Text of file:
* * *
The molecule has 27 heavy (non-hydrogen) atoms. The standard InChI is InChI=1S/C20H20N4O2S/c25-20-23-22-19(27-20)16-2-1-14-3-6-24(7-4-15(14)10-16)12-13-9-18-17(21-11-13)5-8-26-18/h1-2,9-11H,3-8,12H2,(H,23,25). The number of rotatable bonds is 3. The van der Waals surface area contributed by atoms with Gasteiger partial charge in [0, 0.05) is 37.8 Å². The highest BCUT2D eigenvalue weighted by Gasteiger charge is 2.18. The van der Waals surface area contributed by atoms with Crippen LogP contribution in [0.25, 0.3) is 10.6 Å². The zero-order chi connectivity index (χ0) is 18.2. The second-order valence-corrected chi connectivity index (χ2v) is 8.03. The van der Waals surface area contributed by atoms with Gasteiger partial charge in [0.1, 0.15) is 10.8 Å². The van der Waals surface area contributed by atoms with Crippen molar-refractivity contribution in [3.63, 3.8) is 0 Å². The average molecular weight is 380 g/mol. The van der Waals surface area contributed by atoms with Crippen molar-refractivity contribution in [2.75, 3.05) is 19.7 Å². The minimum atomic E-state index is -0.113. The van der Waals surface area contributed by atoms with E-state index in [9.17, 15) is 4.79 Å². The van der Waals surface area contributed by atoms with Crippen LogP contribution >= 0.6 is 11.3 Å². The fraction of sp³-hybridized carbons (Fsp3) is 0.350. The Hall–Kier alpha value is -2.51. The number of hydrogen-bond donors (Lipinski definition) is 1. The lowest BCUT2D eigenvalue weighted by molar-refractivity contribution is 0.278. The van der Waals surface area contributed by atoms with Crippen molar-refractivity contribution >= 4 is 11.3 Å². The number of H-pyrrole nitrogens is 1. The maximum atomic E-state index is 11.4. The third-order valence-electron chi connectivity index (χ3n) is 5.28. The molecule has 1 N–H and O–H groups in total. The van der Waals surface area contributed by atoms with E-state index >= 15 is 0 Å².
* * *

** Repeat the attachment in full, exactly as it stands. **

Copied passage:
The molecule has 27 heavy (non-hydrogen) atoms. The standard InChI is InChI=1S/C20H20N4O2S/c25-20-23-22-19(27-20)16-2-1-14-3-6-24(7-4-15(14)10-16)12-13-9-18-17(21-11-13)5-8-26-18/h1-2,9-11H,3-8,12H2,(H,23,25). The number of rotatable bonds is 3. The van der Waals surface area contributed by atoms with Gasteiger partial charge in [0, 0.05) is 37.8 Å². The highest BCUT2D eigenvalue weighted by Gasteiger charge is 2.18. The van der Waals surface area contributed by atoms with Crippen LogP contribution in [0.25, 0.3) is 10.6 Å². The zero-order chi connectivity index (χ0) is 18.2. The second-order valence-corrected chi connectivity index (χ2v) is 8.03. The van der Waals surface area contributed by atoms with Gasteiger partial charge in [0.1, 0.15) is 10.8 Å². The van der Waals surface area contributed by atoms with Crippen molar-refractivity contribution in [3.63, 3.8) is 0 Å². The average molecular weight is 380 g/mol. The van der Waals surface area contributed by atoms with Crippen molar-refractivity contribution in [2.75, 3.05) is 19.7 Å². The minimum atomic E-state index is -0.113. The van der Waals surface area contributed by atoms with E-state index in [9.17, 15) is 4.79 Å². The van der Waals surface area contributed by atoms with Crippen LogP contribution >= 0.6 is 11.3 Å². The fraction of sp³-hybridized carbons (Fsp3) is 0.350. The Hall–Kier alpha value is -2.51. The number of hydrogen-bond donors (Lipinski definition) is 1. The lowest BCUT2D eigenvalue weighted by molar-refractivity contribution is 0.278. The van der Waals surface area contributed by atoms with Crippen molar-refractivity contribution >= 4 is 11.3 Å². The number of H-pyrrole nitrogens is 1. The maximum atomic E-state index is 11.4. The third-order valence-electron chi connectivity index (χ3n) is 5.28. The molecule has 1 N–H and O–H groups in total. The van der Waals surface area contributed by atoms with E-state index >= 15 is 0 Å².